Meanwhile, global supply remains at risks amid the recent restriction of the flow of diluents to Venezuela, along with sky-high risks to Libya's output and boiling tensions in the Gulf, suggesting fundamental support remains.
Oil prices rose on Monday after Saudi Arabia said producer club OPEC and Russian Federation should keep supplies restricted at current levels, and in relief that the United States withdrew a tariff threat against Mexico, removing a cloud over the global economy, reports Trend citing to Reuters.
Traders said crude prices were rising because of statements by OPEC's biggest producer Saudi Arabia on Friday saying that the group was close to agreeing extending supply cuts.
Front-month Brent crude futures, the global benchmark for oil prices, were at $63.61 at 0411 GMT, 32 cents, or 0.5%, above Friday's close.
Despite this, MacPherson said "there is a limit to how much longer it (OPEC+) can continue to avoid addressing the serious challenge of being squeezed out by growing US production". The comments, along with remarks from Saudi Arabia, bolstered expectations the deal will be renewed.
Morgan Stanley has said that demand by major consumers including the United States, China, Japan, Australia, South Korea, Brazil, India, and Thailand has been notably weak-and those eight countries represent 48 percent of global oil demand.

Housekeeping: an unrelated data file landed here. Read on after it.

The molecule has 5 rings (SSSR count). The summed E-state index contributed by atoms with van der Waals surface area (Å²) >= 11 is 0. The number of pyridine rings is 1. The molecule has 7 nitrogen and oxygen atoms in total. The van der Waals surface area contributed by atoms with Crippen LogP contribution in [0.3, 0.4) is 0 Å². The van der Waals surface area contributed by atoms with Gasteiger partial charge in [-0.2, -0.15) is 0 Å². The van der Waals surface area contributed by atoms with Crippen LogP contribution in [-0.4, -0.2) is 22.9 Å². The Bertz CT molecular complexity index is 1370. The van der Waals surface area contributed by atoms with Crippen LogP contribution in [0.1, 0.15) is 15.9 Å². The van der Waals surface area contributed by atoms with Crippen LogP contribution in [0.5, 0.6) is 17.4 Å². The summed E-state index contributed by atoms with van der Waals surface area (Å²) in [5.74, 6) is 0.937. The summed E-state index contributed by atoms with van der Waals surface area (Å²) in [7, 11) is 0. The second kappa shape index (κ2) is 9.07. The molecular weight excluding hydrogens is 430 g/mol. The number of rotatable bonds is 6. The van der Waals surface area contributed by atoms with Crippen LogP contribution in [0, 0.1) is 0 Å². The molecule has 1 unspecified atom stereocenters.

"This effectively gives us an extra 300,000-400,000 barrels per day of supply", said Fesharaki.
Brent crude futures rose 2.7%, to $63.33 a barrel, while U.S. West Texas Intermediate crude futures also rose 2.7%, to $53.99/Bbl.
The Organization of the Petroleum Exporting Countries (OPEC) and some non-affiliated producers including Russian Federation, known collectively as OPEC+, have withheld supplies since the start of the year to prop up prices. The OPEC and non-OPEC members are due to decide about the extension of a crude oil output cut.
"It is proving hard work papering over a suite of rather less supportive data being digested by the market", said analysts at JBC Energy in Vienna.
FGE said global crude oil demand growth could drop below 1 million barrels per day (bpd) in 2019, down from previous expectations of 1.3 to 1.4 million bpd.
OPEC+ has been trying to stop inventories building up and the latest weekly reports from the United States are expected to show a small, 500,000-barrel decline in stocks.